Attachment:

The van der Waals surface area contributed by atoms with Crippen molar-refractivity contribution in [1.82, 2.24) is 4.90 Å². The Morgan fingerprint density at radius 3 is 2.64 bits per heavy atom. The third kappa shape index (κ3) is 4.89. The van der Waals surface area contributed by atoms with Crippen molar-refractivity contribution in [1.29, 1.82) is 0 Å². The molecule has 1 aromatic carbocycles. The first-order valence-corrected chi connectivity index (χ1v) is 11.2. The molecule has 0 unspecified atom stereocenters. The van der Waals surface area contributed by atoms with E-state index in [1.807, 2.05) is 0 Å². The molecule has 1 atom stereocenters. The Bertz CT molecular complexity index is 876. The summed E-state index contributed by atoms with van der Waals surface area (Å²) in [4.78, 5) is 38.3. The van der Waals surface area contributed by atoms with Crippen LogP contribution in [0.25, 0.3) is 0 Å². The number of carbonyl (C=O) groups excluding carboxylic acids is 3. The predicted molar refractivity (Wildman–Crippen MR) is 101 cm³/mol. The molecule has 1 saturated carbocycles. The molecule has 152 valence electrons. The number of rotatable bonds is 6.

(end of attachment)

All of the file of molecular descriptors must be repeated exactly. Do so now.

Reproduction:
The van der Waals surface area contributed by atoms with Crippen molar-refractivity contribution in [1.82, 2.24) is 4.90 Å². The Morgan fingerprint density at radius 3 is 2.64 bits per heavy atom. The third kappa shape index (κ3) is 4.89. The van der Waals surface area contributed by atoms with Crippen molar-refractivity contribution in [1.29, 1.82) is 0 Å². The molecule has 1 aromatic carbocycles. The first-order valence-corrected chi connectivity index (χ1v) is 11.2. The molecule has 0 unspecified atom stereocenters. The van der Waals surface area contributed by atoms with E-state index in [1.807, 2.05) is 0 Å². The molecule has 1 atom stereocenters. The Bertz CT molecular complexity index is 876. The summed E-state index contributed by atoms with van der Waals surface area (Å²) in [4.78, 5) is 38.3. The van der Waals surface area contributed by atoms with Crippen LogP contribution in [0.25, 0.3) is 0 Å². The number of carbonyl (C=O) groups excluding carboxylic acids is 3. The predicted molar refractivity (Wildman–Crippen MR) is 101 cm³/mol. The molecule has 1 saturated carbocycles. The molecule has 152 valence electrons. The number of rotatable bonds is 6.